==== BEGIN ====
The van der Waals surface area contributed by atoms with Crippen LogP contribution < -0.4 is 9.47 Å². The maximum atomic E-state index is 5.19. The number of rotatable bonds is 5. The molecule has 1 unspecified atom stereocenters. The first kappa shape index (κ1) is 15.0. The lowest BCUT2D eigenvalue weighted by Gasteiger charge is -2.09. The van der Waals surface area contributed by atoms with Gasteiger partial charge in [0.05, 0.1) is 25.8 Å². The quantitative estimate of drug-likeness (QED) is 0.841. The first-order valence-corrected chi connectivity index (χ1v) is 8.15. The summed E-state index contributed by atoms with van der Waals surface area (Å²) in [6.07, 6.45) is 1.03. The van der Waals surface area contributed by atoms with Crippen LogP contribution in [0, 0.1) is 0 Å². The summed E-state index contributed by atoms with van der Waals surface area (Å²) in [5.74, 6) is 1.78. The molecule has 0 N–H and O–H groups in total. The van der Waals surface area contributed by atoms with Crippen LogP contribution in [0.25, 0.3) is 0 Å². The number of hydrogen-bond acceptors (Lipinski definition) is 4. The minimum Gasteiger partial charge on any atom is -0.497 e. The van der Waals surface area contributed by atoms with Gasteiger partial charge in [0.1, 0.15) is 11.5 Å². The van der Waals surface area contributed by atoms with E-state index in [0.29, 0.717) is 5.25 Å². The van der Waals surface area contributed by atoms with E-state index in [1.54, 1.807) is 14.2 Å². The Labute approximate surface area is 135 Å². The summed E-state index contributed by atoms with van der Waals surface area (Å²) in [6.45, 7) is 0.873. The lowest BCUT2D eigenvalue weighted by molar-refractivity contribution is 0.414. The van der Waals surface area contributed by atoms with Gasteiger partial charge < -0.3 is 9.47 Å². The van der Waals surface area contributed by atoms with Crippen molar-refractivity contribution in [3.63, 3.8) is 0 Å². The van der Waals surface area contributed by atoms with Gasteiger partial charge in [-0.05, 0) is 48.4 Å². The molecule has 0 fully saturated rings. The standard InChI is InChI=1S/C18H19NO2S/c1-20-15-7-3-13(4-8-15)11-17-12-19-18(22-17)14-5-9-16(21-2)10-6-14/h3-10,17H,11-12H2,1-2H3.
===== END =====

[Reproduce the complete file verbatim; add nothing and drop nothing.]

The van der Waals surface area contributed by atoms with Crippen LogP contribution < -0.4 is 9.47 Å². The maximum atomic E-state index is 5.19. The number of rotatable bonds is 5. The molecule has 1 unspecified atom stereocenters. The first kappa shape index (κ1) is 15.0. The lowest BCUT2D eigenvalue weighted by Gasteiger charge is -2.09. The van der Waals surface area contributed by atoms with Gasteiger partial charge in [0.05, 0.1) is 25.8 Å². The quantitative estimate of drug-likeness (QED) is 0.841. The first-order valence-corrected chi connectivity index (χ1v) is 8.15. The summed E-state index contributed by atoms with van der Waals surface area (Å²) in [6.07, 6.45) is 1.03. The van der Waals surface area contributed by atoms with Crippen LogP contribution in [0, 0.1) is 0 Å². The summed E-state index contributed by atoms with van der Waals surface area (Å²) in [5.74, 6) is 1.78. The molecule has 0 N–H and O–H groups in total. The van der Waals surface area contributed by atoms with Crippen LogP contribution in [0.25, 0.3) is 0 Å². The number of hydrogen-bond acceptors (Lipinski definition) is 4. The minimum Gasteiger partial charge on any atom is -0.497 e. The van der Waals surface area contributed by atoms with Gasteiger partial charge in [0.1, 0.15) is 11.5 Å². The van der Waals surface area contributed by atoms with E-state index in [0.29, 0.717) is 5.25 Å². The van der Waals surface area contributed by atoms with E-state index in [1.54, 1.807) is 14.2 Å². The Labute approximate surface area is 135 Å². The summed E-state index contributed by atoms with van der Waals surface area (Å²) in [6.45, 7) is 0.873. The lowest BCUT2D eigenvalue weighted by molar-refractivity contribution is 0.414. The van der Waals surface area contributed by atoms with Gasteiger partial charge < -0.3 is 9.47 Å². The van der Waals surface area contributed by atoms with Crippen molar-refractivity contribution in [3.63, 3.8) is 0 Å². The van der Waals surface area contributed by atoms with Gasteiger partial charge in [-0.05, 0) is 48.4 Å². The molecule has 0 fully saturated rings. The standard InChI is InChI=1S/C18H19NO2S/c1-20-15-7-3-13(4-8-15)11-17-12-19-18(22-17)14-5-9-16(21-2)10-6-14/h3-10,17H,11-12H2,1-2H3.